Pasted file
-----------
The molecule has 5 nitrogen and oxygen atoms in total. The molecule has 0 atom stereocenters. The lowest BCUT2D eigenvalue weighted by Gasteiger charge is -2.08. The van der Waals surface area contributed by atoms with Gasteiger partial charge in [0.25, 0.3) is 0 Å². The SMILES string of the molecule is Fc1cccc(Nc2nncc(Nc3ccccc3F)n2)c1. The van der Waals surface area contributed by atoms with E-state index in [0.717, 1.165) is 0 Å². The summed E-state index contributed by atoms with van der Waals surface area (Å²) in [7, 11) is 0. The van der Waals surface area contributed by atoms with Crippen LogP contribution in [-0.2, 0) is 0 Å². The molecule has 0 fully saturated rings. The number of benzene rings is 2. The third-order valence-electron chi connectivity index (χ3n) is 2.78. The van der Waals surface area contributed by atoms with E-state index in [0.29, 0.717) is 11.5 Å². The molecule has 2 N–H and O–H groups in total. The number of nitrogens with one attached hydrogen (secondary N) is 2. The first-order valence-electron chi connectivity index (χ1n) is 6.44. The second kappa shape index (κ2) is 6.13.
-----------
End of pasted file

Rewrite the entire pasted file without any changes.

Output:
The molecule has 5 nitrogen and oxygen atoms in total. The molecule has 0 atom stereocenters. The lowest BCUT2D eigenvalue weighted by Gasteiger charge is -2.08. The van der Waals surface area contributed by atoms with Gasteiger partial charge in [0.25, 0.3) is 0 Å². The SMILES string of the molecule is Fc1cccc(Nc2nncc(Nc3ccccc3F)n2)c1. The van der Waals surface area contributed by atoms with E-state index in [0.717, 1.165) is 0 Å². The summed E-state index contributed by atoms with van der Waals surface area (Å²) in [7, 11) is 0. The van der Waals surface area contributed by atoms with Crippen LogP contribution in [-0.2, 0) is 0 Å². The molecule has 0 fully saturated rings. The number of benzene rings is 2. The third-order valence-electron chi connectivity index (χ3n) is 2.78. The van der Waals surface area contributed by atoms with E-state index in [0.29, 0.717) is 11.5 Å². The molecule has 2 N–H and O–H groups in total. The number of nitrogens with one attached hydrogen (secondary N) is 2. The first-order valence-electron chi connectivity index (χ1n) is 6.44. The second kappa shape index (κ2) is 6.13.